No space for stage
While performance venues are growing in Mumbai, rehearsal spaces for theatre are limited to living rooms and goodwill gestures
"In 1994, when a commemorative stamp was issued on Indian People Theatre Association's completion of 50 years, the late former state Chief Minister Vilasrao Deshmukh was saddened to learn that IPTA Mumbai had no rehearsal space of its own. We were promised we would soon be allotted a dedicated venue. This year, the institution completed 75 years, but we are still waiting to call a space our own," shares veteran actor and IPTA vice president Aanjjan Srivastav. "If this is the state of a theatre association with such a rich legacy, you can imagine what smaller production houses go through."
Kaifi Azmi's residence opposite Prithvi Theatre is a preferred venue for final-day rehearsal
In a place like Mumbai, where real estate rules the roost, anything that falls outside the purview of bare necessities becomes a luxury. Among the many intangible casualties of these sky-high rates are rehearsal spaces for theatre. And the lower one is in the theatrical hierarchy, the bigger the problem. Who better than Mumbai's artistes and directors to throw light on this space crunch.
Municipal schools double up as rehearsal spaces
Problems of magnification
"Rehearsal is the base of theatre. Every success and failure in the final outcome goes back to how the rehearsals went," says Srivastav. Faezeh Jalali, founder of the experimental theatre group, Fats the Arts, echoes the view. "I like to rehearse for at least three months for my productions. Even the most affordable spaces in Mumbai charge '500 per hour. So, if I rehearse for four hours a day, it adds up to '1.5 lakh for three months, just for the rent. Add to it expenses like food for the crew, props, costumes, set and other production costs and you are staring at a budget of '5 lakh - not a small figure for a production house that doesn't engage with commercial content."
Faezeh Jalali and Priyadarshan Jadhav
Which is why rehearsals, for most part if not completely, take place in actors' homes. "Blocking, or how an actor moves and stands on the stage through the course of the play, is critical to theatre, something that's difficult to get right unless you rehearse on the final stage itself," explains Srivastav's daughter Ranjana, who is also a theatre actor and manages the light and sound for their productions.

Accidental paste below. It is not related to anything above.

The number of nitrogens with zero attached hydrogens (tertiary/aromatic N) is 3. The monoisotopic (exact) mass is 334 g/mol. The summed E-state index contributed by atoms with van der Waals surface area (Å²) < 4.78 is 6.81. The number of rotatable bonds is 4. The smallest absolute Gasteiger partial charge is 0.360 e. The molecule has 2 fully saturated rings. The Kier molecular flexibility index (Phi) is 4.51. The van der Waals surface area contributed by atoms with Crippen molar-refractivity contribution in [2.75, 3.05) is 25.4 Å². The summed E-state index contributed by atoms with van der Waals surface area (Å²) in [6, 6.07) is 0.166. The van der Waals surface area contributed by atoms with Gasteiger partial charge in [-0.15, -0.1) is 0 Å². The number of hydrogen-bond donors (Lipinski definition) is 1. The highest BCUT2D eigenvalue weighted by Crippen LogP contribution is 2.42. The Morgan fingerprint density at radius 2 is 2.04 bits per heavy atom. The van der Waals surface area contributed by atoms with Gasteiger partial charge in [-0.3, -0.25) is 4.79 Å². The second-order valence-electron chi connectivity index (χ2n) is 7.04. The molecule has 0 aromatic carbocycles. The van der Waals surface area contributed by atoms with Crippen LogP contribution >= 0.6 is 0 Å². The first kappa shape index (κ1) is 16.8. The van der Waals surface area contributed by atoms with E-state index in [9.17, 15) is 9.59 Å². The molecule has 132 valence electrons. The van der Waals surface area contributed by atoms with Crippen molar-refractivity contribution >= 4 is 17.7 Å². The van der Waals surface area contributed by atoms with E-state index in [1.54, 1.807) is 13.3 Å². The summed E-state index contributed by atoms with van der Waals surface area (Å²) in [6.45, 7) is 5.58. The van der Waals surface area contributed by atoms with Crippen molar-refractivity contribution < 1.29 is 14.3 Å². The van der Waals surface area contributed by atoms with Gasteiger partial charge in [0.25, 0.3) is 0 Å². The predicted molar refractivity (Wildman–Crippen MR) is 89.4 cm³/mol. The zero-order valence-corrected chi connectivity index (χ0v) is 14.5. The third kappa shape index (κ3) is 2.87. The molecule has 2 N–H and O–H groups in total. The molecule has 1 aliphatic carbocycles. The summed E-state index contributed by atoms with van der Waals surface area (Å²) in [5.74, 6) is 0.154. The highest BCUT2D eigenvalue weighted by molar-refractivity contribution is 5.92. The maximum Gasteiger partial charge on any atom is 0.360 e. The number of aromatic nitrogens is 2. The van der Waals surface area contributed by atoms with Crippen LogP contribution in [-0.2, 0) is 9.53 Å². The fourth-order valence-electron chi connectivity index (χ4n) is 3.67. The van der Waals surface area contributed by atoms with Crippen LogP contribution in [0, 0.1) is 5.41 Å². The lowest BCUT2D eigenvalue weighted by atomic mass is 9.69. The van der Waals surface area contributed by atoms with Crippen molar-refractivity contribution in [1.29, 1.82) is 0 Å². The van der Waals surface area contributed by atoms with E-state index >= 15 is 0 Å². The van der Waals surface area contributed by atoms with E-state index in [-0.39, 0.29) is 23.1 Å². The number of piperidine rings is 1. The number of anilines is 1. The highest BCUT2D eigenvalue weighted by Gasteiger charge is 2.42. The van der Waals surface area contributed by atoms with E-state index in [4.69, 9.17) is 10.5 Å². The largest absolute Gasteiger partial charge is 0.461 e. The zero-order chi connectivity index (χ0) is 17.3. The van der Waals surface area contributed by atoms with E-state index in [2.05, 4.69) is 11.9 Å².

Even if theatre groups manage to find a rehearsal space, it is often an empty one, bereft of any theatre-specific facilities. "It's incredible how so often, the first show of a play also becomes the first technical rehearsal," laments Ranjana. "A classroom is a classroom, not a rehearsal venue," says actor and director Priyadarshan Jadhav, known for his Marathi productions, as he refers to a small municipal school in Mahim that several Marathi theatre groups use. In fact, several municipal schools across the city double up as rehearsal spaces because of their nominal fees.
"We have to schedule our rehearsals based on the school timings," says Srivastav about a municipal school in Santacruz, which IPTA uses. "With no lifts, senior actors have to take the stairs to reach its second-floor auditorium. AK Hangal, KA Abbas and Balraj Sahni have all rehearsed here."
Jalali, who is a trained aerial artiste, says she has had to use the facilities of the mallakhamb school in Shivaji Park to practise the form.
But hasn't the recent spurt in performance venues in Mumbai, suited to the needs of smaller production houses, eased the space crunch problem? "Often, these venues are rented spaces. So, understandably, the owners need to recover costs by sub-letting them. Commercially viable ventures like yoga and dance classes that can afford high rents are given priority over theatre," rues Jalali.
Where the government fails to do its job, a few Mumbaikars, with their hearts in the right place and some space to spare, lend a helping hand. "Generous members of the Sahitya Sahawas housing society in Kalanagar give out their community hall to Marathi theatre groups. It's a well-maintained space," reveals Jadhav.
"A theatre lover from Goregaon, Akash Naik, offers his small space at nominal rates," adds Jalali. "But I find residencies like those run by Atul Kumar in Kamshet and Geetanjali Kulkarni in Wada most feasible."
"MS Sathyu sahab, who is a master of stage craft, once said, 'Primarily, what an actor needs is space to move around'," Ranjana recalls. Until the arts get the attention they deserve, this primary need will remain a luxury.
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